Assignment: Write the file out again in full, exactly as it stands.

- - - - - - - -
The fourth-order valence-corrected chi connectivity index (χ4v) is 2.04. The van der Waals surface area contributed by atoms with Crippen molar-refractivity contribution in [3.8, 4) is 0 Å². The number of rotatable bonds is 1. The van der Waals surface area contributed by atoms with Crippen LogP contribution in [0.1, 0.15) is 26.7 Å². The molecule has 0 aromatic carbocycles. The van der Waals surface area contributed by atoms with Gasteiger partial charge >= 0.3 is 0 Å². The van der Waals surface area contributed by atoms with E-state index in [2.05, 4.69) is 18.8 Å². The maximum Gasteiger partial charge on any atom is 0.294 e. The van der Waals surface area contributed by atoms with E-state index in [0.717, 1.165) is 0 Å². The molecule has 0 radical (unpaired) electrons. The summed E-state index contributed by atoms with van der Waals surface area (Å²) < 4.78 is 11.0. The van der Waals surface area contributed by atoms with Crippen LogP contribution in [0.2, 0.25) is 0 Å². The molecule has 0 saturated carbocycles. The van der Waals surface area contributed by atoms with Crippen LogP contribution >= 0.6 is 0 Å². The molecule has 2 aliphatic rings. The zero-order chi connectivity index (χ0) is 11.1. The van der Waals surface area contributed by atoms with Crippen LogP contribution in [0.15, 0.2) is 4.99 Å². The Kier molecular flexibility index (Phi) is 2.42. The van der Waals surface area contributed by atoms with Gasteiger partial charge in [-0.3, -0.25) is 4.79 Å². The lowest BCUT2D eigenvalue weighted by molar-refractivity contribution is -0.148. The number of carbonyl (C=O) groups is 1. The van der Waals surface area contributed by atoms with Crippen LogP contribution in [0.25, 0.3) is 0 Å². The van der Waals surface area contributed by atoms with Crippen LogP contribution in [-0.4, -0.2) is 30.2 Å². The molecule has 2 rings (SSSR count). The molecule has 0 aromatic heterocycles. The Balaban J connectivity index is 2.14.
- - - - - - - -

The fourth-order valence-corrected chi connectivity index (χ4v) is 2.04. The van der Waals surface area contributed by atoms with Crippen molar-refractivity contribution in [3.8, 4) is 0 Å². The number of rotatable bonds is 1. The van der Waals surface area contributed by atoms with Crippen LogP contribution in [0.1, 0.15) is 26.7 Å². The molecule has 0 aromatic carbocycles. The van der Waals surface area contributed by atoms with Gasteiger partial charge >= 0.3 is 0 Å². The van der Waals surface area contributed by atoms with E-state index in [2.05, 4.69) is 18.8 Å². The maximum Gasteiger partial charge on any atom is 0.294 e. The van der Waals surface area contributed by atoms with E-state index in [0.717, 1.165) is 0 Å². The molecule has 0 radical (unpaired) electrons. The summed E-state index contributed by atoms with van der Waals surface area (Å²) < 4.78 is 11.0. The van der Waals surface area contributed by atoms with Crippen LogP contribution in [0.2, 0.25) is 0 Å². The molecule has 0 saturated carbocycles. The van der Waals surface area contributed by atoms with Crippen LogP contribution >= 0.6 is 0 Å². The molecule has 2 aliphatic rings. The zero-order chi connectivity index (χ0) is 11.1. The van der Waals surface area contributed by atoms with Crippen LogP contribution in [0.15, 0.2) is 4.99 Å². The Kier molecular flexibility index (Phi) is 2.42. The van der Waals surface area contributed by atoms with Gasteiger partial charge in [-0.3, -0.25) is 4.79 Å². The lowest BCUT2D eigenvalue weighted by molar-refractivity contribution is -0.148. The number of carbonyl (C=O) groups is 1. The van der Waals surface area contributed by atoms with Crippen LogP contribution in [0.25, 0.3) is 0 Å². The van der Waals surface area contributed by atoms with Crippen LogP contribution in [-0.4, -0.2) is 30.2 Å². The molecule has 2 rings (SSSR count). The molecule has 0 aromatic heterocycles. The Balaban J connectivity index is 2.14.